AH — Cream is certainly one of the best of all time, but a little before my “time”. I really think you have to extract Clapton from the equations as it was his real guitar brilliance that put Cream on the map. Jack Bruce and Ginger Baker never reached the heights of Clapton after Cream broke up, although Baker followed Clapton to Blind Faith and the great Stevie Winwood.

    Speaking of which Arc of a Diver is an absolute favorite from “the day”.

    I’m still reading Clapton’s biography and I must say that he is VERY detailed on his musical affiliations. He’s most aligned with Winwood and you can certainly hear similarities in Winwood’s music to Clapton’s style.

  19. Bama

    March 16, 2008 at 11:52 am

    I started to post a response about my “watershed rock moments” but the first 6-7 were all U2! Haha! So, I’m just gonna leave them out as a “given” for me!

    These following songs all shaped my musical tastes…they are ingrained in memory as part of my “soundtrack”.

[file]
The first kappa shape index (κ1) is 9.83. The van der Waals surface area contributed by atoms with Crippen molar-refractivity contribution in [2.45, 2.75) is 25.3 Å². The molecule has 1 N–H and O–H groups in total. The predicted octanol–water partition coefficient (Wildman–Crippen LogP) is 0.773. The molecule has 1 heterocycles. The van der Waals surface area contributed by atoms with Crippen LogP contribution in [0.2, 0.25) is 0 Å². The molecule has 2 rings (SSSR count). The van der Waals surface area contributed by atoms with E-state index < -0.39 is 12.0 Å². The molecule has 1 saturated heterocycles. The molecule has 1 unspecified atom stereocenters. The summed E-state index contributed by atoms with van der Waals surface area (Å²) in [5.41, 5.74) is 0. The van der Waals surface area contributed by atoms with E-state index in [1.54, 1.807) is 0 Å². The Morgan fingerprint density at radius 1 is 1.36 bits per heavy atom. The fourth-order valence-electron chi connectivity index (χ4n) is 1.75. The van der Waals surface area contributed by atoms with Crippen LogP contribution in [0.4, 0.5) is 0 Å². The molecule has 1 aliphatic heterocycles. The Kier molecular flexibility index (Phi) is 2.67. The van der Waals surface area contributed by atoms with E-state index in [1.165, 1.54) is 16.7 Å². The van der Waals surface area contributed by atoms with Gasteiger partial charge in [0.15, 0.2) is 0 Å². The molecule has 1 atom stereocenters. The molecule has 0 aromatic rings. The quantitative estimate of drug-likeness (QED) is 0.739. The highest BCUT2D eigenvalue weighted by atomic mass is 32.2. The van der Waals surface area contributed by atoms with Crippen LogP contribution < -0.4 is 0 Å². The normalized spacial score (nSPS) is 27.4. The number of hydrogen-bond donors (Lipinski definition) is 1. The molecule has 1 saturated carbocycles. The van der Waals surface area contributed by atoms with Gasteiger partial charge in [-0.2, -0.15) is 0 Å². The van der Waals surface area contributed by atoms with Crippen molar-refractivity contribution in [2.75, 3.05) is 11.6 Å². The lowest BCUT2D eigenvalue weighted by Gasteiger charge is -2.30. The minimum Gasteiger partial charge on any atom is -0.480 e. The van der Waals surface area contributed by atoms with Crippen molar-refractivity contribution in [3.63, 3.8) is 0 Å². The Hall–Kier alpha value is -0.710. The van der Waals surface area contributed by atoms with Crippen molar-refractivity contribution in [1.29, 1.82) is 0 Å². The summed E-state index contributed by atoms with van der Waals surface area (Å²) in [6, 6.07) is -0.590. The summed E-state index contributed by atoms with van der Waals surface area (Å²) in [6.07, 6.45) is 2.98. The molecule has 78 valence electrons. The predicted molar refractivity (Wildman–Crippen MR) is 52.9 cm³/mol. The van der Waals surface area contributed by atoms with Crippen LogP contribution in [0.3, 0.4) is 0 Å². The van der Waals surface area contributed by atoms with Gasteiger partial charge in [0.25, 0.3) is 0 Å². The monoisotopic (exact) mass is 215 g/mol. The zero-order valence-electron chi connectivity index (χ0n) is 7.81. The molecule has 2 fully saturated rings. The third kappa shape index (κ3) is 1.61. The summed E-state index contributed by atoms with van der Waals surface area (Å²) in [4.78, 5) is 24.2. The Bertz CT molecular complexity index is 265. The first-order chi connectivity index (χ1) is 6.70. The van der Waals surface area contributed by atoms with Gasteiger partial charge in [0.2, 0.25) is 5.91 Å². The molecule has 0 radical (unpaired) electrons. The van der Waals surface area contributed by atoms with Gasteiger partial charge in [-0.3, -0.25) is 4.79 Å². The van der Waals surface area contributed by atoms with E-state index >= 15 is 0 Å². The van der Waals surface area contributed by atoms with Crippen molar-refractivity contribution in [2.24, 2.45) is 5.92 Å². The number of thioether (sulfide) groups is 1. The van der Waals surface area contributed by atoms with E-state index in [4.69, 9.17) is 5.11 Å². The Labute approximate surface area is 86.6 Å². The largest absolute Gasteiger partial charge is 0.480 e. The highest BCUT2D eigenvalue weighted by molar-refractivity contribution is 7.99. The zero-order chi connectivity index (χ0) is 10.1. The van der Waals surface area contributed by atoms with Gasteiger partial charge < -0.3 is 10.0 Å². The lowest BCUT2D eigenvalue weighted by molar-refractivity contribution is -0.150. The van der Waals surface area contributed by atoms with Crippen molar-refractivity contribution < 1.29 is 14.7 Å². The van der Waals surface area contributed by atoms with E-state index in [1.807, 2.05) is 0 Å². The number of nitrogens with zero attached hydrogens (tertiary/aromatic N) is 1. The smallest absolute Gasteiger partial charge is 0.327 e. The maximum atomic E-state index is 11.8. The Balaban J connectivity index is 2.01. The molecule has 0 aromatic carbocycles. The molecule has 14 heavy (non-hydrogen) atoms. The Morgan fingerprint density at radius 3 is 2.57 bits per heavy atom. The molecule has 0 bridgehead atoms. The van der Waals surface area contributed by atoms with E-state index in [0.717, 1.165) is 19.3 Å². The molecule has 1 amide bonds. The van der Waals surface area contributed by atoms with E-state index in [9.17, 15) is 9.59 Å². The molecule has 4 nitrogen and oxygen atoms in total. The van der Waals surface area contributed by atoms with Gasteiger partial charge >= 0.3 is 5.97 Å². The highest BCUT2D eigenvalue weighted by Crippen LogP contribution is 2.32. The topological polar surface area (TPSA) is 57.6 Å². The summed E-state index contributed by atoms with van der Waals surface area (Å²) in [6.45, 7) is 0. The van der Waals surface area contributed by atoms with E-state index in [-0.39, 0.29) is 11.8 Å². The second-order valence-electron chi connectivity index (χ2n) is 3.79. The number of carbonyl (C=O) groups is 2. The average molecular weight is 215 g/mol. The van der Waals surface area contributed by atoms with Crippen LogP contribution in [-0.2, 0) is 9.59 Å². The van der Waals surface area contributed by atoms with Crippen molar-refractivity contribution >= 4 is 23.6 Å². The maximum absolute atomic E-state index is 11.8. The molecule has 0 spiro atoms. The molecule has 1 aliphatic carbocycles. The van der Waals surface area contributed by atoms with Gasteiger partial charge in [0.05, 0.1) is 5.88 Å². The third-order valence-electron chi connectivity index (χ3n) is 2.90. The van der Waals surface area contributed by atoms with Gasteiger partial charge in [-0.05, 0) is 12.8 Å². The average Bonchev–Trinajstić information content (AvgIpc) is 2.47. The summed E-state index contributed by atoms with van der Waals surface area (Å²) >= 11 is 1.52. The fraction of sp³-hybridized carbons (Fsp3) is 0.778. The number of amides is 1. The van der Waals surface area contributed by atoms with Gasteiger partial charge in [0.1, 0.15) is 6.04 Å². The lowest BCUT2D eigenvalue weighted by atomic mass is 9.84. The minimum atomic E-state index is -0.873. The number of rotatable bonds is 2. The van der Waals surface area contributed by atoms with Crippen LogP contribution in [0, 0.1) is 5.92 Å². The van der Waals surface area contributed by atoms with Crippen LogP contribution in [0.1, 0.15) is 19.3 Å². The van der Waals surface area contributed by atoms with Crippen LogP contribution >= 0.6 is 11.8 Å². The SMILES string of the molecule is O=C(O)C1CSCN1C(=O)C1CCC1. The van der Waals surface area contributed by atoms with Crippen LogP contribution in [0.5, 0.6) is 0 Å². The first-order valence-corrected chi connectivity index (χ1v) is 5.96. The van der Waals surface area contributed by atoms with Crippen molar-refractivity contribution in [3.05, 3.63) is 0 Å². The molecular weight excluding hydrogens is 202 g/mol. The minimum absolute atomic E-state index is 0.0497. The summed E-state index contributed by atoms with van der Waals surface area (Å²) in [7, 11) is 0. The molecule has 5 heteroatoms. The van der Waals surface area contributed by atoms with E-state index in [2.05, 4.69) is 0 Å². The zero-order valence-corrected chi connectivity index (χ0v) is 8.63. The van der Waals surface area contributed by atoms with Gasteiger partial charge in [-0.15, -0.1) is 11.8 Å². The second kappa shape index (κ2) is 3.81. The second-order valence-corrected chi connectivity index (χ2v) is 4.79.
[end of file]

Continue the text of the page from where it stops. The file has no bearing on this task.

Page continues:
Let’s see if I remember hot to do hotlinks….

    1. R.E.M.- Stand.

    2. Violent Femmes- Blister in the Sun.

    3. The Cure-Just Like Heaven.

    4. Depeche Mode-People Are People.

    5 . Nirvana-Smells Like Teen Spirit.

    6. Pearl Jam-Even Flow.

    There are many more too…Green Day, Metallica, Soundgarden, etc. But, I don’t want to beat y’all down!

  20. morewines

    March 16, 2008 at 1:47 pm

    Just too many to type out.

  21. music maven

    March 16, 2008 at 3:00 pm

    I think that I was remiss in not including these three:

    Boston – More Than a Feeling

    Journey – Lovin’, Touchin’ Squeezin’

    Bad Company – Feel Like Makin’ Love

    Oh, and certainly this song is one of the most played in the history of Rock:

    Deep Purple – Smoke on the Water

  22. Colette

    March 16, 2008 at 4:34 pm

    OK — remember, INFLUENTIAL, WATERSHED, BREAKTHROUGH… if I go back further here are a couple more.

    This one truly, really, deeply changed rock history: the Beatles “I Want to Hold Your Hand”

    And the first major cross-over hit record for Motown, in 1964 — rare live Supremes version from that period of “Where Did Our Love Go?”

  23. music maven

    March 16, 2008 at 8:18 pm

    I was talking Hard Rock and I still think that most of these mentioned meet the criteria. After all, they’re still being covered today.